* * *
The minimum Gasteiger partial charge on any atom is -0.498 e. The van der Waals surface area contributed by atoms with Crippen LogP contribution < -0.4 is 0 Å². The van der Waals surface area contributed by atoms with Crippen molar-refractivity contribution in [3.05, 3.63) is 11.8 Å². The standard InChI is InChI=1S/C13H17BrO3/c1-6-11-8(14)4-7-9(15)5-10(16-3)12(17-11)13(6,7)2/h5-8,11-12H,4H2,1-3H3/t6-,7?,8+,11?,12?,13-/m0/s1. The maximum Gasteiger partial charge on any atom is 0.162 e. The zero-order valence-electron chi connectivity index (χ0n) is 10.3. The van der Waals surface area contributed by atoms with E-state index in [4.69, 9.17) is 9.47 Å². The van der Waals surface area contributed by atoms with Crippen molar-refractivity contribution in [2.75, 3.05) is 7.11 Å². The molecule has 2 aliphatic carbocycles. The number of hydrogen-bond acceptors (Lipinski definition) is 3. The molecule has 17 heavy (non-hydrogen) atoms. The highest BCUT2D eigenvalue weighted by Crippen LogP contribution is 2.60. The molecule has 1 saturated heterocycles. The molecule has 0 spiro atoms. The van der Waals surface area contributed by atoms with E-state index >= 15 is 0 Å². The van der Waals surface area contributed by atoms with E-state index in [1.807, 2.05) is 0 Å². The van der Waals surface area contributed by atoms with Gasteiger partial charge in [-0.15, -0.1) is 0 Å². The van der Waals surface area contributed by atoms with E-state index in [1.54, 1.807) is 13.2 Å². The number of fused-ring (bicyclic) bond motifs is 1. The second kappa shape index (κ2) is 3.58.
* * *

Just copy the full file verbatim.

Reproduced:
The minimum Gasteiger partial charge on any atom is -0.498 e. The van der Waals surface area contributed by atoms with Crippen LogP contribution < -0.4 is 0 Å². The van der Waals surface area contributed by atoms with Crippen molar-refractivity contribution in [3.05, 3.63) is 11.8 Å². The standard InChI is InChI=1S/C13H17BrO3/c1-6-11-8(14)4-7-9(15)5-10(16-3)12(17-11)13(6,7)2/h5-8,11-12H,4H2,1-3H3/t6-,7?,8+,11?,12?,13-/m0/s1. The maximum Gasteiger partial charge on any atom is 0.162 e. The zero-order valence-electron chi connectivity index (χ0n) is 10.3. The van der Waals surface area contributed by atoms with E-state index in [4.69, 9.17) is 9.47 Å². The van der Waals surface area contributed by atoms with Crippen molar-refractivity contribution in [2.75, 3.05) is 7.11 Å². The molecule has 2 aliphatic carbocycles. The number of hydrogen-bond acceptors (Lipinski definition) is 3. The molecule has 17 heavy (non-hydrogen) atoms. The highest BCUT2D eigenvalue weighted by Crippen LogP contribution is 2.60. The molecule has 1 saturated heterocycles. The molecule has 0 spiro atoms. The van der Waals surface area contributed by atoms with E-state index >= 15 is 0 Å². The van der Waals surface area contributed by atoms with E-state index in [1.807, 2.05) is 0 Å². The van der Waals surface area contributed by atoms with Gasteiger partial charge in [-0.15, -0.1) is 0 Å². The van der Waals surface area contributed by atoms with E-state index in [1.54, 1.807) is 13.2 Å². The number of fused-ring (bicyclic) bond motifs is 1. The second kappa shape index (κ2) is 3.58.